Bolinhos de Bacalhau as I mentioned earlier are a nice appetizer to try as well and go great with a beer.
Caldo Verde (Kale Soup) is a traditional soup the Portuguese having been eating long before the kale revolution. The soup is a staple to our diet.
Bacalhau à brás is an iconic entrée from Portugal that I would highly recommend. The dish consists of salted cod, potatoes, eggs, and typically garnished with parsley and olives.
Alheira is a unique type of Portuguese sausage. Meats stuffed into an alheira may include veal, chicken, duck and rabbit, compacted together with bread. This sausage was created by the Jews in Portugal when they were forced to convert to Christianity. Due to the prosecutions during that time, they were either forced to convert or leave Portugal. The Jewish religion does not allow for them to eat pork, however, so by preparing this sausage-like looking dish, they were able to trick others that might question their religion.
Sardinhas assadas (grilled sardines) are an iconic staple to Portugal as well. Enjoy these if you are truly to immerse yourself in the foods of Portugal! Cozido à portuguesa is a dish of slowly boiled meats, various sausages and vegetables. It is personally not my favorite, but it is a traditional meal nonetheless.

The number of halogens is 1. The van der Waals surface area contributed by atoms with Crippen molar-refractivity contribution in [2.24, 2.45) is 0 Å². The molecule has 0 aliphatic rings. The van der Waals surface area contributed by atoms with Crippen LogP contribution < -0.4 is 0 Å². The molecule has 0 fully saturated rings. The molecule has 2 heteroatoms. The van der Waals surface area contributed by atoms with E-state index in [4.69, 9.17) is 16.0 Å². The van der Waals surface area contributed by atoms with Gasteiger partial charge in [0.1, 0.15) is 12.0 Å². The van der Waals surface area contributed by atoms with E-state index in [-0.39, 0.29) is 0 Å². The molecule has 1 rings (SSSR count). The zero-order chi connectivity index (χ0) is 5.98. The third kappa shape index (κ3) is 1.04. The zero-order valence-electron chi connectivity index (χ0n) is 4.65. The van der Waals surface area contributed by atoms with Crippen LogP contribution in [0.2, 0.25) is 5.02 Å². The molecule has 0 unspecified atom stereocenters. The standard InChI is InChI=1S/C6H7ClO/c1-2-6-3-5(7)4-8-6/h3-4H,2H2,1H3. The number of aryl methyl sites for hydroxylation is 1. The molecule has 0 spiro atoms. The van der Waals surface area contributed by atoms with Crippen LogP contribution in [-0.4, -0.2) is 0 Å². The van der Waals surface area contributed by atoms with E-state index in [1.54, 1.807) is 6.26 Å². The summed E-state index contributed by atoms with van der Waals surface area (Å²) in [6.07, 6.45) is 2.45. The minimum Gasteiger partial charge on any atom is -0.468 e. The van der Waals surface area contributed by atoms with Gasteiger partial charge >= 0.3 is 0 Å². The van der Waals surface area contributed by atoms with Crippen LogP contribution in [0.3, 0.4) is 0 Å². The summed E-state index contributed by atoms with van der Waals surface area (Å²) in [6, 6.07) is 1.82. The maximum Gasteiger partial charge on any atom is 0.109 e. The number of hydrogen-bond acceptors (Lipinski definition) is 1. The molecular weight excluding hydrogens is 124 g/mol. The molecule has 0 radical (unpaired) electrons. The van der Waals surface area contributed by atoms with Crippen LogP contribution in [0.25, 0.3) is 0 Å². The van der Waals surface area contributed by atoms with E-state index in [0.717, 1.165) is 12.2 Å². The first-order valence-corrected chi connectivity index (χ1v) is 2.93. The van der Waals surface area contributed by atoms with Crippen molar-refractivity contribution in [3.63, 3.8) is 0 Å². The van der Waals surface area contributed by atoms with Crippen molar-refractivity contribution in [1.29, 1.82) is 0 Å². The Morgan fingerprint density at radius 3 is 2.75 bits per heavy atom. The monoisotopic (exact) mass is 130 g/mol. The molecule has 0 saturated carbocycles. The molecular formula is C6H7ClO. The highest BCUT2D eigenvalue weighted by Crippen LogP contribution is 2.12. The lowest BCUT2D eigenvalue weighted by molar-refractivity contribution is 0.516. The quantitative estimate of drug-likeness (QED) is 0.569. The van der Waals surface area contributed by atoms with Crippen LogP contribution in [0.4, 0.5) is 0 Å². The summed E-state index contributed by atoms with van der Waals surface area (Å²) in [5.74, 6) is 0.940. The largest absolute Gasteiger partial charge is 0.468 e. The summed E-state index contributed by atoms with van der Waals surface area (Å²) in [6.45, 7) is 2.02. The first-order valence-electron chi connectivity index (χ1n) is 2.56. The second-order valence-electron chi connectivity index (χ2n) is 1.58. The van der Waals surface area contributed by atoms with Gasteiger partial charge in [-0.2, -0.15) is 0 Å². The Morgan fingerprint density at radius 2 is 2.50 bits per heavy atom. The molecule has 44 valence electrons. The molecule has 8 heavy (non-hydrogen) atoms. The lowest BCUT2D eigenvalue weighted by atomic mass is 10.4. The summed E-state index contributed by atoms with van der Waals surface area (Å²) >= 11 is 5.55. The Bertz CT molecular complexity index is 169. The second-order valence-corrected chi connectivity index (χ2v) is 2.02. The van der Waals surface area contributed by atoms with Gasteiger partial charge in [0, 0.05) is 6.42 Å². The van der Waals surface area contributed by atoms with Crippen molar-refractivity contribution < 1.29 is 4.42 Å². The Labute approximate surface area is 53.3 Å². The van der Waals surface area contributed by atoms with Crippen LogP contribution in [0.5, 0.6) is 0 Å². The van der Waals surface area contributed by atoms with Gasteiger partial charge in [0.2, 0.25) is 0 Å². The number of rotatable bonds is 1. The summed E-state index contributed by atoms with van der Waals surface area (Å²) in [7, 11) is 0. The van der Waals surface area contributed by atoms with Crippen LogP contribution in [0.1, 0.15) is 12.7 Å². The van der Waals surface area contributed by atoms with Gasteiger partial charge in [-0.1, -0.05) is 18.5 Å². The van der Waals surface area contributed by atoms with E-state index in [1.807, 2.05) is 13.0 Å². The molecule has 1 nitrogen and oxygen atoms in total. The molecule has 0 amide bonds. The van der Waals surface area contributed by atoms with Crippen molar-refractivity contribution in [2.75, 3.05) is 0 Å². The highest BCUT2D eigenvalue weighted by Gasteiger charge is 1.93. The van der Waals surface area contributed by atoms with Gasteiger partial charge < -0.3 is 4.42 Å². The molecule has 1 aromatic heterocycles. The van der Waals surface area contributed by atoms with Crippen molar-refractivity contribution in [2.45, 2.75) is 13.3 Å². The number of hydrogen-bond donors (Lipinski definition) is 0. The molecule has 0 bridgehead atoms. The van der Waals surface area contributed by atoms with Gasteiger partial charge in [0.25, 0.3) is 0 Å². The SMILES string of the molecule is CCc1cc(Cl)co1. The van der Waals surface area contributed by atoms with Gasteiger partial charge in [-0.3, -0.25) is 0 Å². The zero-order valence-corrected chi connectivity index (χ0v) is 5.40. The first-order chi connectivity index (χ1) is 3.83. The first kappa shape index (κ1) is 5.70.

Bifanas are the unofficial national Portuguese sandwich. They are frequently sought-after post futebol matches, late night at the bars or early morning after partying until daylight.
Frango Assado com Piri-Piri is a dish that derives its spice, flavor and style from the former Portuguese colonies of Angola and Mozambique. When prepared well, this is arguably one of the best dishes of chicken you can eat.
Lisbon: Places to Eat